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Babylonian Talmud: Tractate ‘Abodah Zarah

Folio 40a

floating in it. Since you declare it permitted when there is one kalbith-fish in it, is there any need of mentioning two? — There is no difficulty; in open barrels [two are necessary],1  but in closed [one suffices].

It has been stated: R. Huna said: [Pickled herring is not considered as minced] so long as the head and backbone are recognisable. R. Nahman said: Either the head or the backbone. R. 'Ukba b. Hama objected: [We learnt] with regard to fish, only such as have fins and scales [may be eaten]!2  — Abaye said: The Mishnah deals with the skate and pelamys3  the heads of which resemble those of unclean fish.4

Rab Judah said in the name of 'Ulla: The difference of opinion [between R. Huna and R. Nahman is over the permissibility] to dip [bread] in the brine, but as regards eating the chopped herring, all agree that it is prohibited unless both the head and backbone are recognisable. R. Zera said: At first I used to dip [bread] in the brine;5  but when I heard the statement of Rab Judah in the name of 'Ulla, viz., the difference of opinion is over the permissibility to dip [bread] in the brine but as regards eating the chopped herring all agree that it is prohibited unless both the head and backbone are recognisable, I would not also dip in it.6

R. Papa said: The legal decision is that both the head and backbone of each fish must be recognisable. An objection is raised: Pieces of fish are all permitted so long as a mark [that the fish was of the clean species] is found in the whole of it or a portion of it, even a hundredth part of it. And it once happened that a heathen brought a barrel containing pieces of fish and a mark [of the clean species] was found in one of them; thereupon Rabban Simeon b. Gamaliel declared the whole barrel to be permitted! — R. Papa gave this explanation: [Such a decision is correct] when the pieces are alike.7  If this be so, why mention it!8  — You might argue that we are concerned lest [that fish which had the mark of cleanness] happened [to fit in] by chance;9  so he informs us [that we need have no such fear].

A boat-load of zahanta once came to Sikara.10  R. Huna b. Hinnena went to inspect it and, noticing scales [on the sides of the boat], declared the fish to be permitted. Raba said to him: How is it possible to give permission in a place where [fish with] scales are common!11  So Raba issued an announcement prohibiting the fish, whereupon R. Huna b. Hinnena issued an announcement that they were permitted. R. Jeremiah of Difti12  said: R. Papi told me that R. Huna b. Hinnena only allowed the brine but not the eating of the fish. R. Ashi said: R. Papa told me that R. Huna b. Hinnena even allowed the fish to be eaten; but as for myself, I cannot prohibit it after what R. Papa told me, nor can I permit it in view of what Rab Judah declared in the name of 'Ulla,13  viz., the difference of opinion is over the permissibility to dip [bread] in the brine, but as regards eating the fish all agree that it is prohibited unless both the head and backbone are recognisable in each one.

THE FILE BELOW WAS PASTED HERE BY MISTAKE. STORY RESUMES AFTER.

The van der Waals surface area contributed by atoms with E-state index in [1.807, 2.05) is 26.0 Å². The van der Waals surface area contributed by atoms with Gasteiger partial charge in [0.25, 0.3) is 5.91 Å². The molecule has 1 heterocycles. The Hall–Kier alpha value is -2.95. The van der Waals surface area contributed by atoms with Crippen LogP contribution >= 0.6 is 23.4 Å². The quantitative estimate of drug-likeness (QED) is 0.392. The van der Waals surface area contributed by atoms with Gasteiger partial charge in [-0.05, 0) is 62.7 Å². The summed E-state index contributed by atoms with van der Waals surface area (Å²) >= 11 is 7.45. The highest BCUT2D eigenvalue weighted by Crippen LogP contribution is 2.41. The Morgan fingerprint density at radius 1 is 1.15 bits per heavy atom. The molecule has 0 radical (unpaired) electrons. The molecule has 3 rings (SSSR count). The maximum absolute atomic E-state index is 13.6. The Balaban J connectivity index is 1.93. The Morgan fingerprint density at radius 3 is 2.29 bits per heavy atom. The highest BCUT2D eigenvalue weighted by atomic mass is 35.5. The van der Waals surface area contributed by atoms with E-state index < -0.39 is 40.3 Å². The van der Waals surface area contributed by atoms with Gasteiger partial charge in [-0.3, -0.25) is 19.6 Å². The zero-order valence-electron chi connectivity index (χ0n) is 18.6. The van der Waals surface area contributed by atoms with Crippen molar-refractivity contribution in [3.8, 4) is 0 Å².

R. Hinnena b. Idi was sitting in the presence of R. Adda b. Ahabah; and while sitting there he said: If a heathen brought a boat laden with barrels [of fish-brine] and a kalbith-fish is found in one of them, should they be open barrels they are all permitted,14  but if closed that barrel is permitted and the rest are prohibited. [R. Adda] asked him: Whence have you this? — [He replied:]I heard it from three eminent scholars,15  viz., Rab, Samuel and R. Johanan.

R. Berona said in the name of Rab: Fish-entrails and roe should only be bought of a reliable man. 'Ulla remarked to R. Dosthai of Berai:16  Since Rab mentioned that fish-entrails and roe should only be bought of a reliable man, it follows that unclean fish have roe; but against this I quote: Unclean fish are viviparous, whereas clean fish eject eggs! — [He replied:] Then strike out the word roe'! R. Zera said to him: Do not strike out the word because they both eject eggs; but whereas [the clean species] breed [by ejecting eggs which mature in the sand of the river-bed] the other is actually viviparous. Why, however, is it necessary [to buy the roe] from a reliable man? Surely we could examine the marks [which differentiate the clean and unclean species]; for it has been taught: The marks of [clean birds'] eggs are the same as those of [clean] fish.17  But how can such a thought enter your mind since Scripture mentions fins and scales as the marks of [clean] fish!18  The meaning is: The marks of [clean birds'] eggs are the same as those of fish-roe [which may be eaten]; and the following are the marks of [clean] birds' eggs: Such as are arched and rolling, I.e., one end is rounded and the other pointed, are clean; if both ends are pointed or round ed 'they are unclean; if the yolk is outside and the white inside the egg is unclean; if the white is outside and the yolk inside the egg is clean; if the white and yolk are mixed up it is a reptile's egg! — Raba said: [Rab's statement that it must only be bought of a reliable person refers to when the roe] has been pressed.19  But as for R. Dosthai of Berai who said that the word 'roe' should be struck out,

To Part b

Original footnotes renumbered.
  1. If there was only one, it might be thought that the fish fell into it after the brine had been prepared.
  2. Hul. 59a. So how can the head or backbone be used as the criterion?
  3. A species of tunny fish.
  4. In which case the head or backbone is no criterion, but generally it is.
  5. When either the head or backbone could be recognised, on the supposition that the two Rabbis only differed with regard to eating the herring.
  6. He adopted R. Huna's view that both the head and backbone must be capable of identification.
  7. I.e., they can be joined together so that it is possible to see that they are all pieces of the same fish.
  8. There being a sign of cleanness, the fish may obviously be eaten.
  9. And the remainder were of the unclean species.
  10. A town on the Tigris near Mahoza.
  11. The boat might contain a mixture of clean and unclean fish.
  12. Identified with Dibtha on the lower Tigris.
  13. V. supra, p. 197.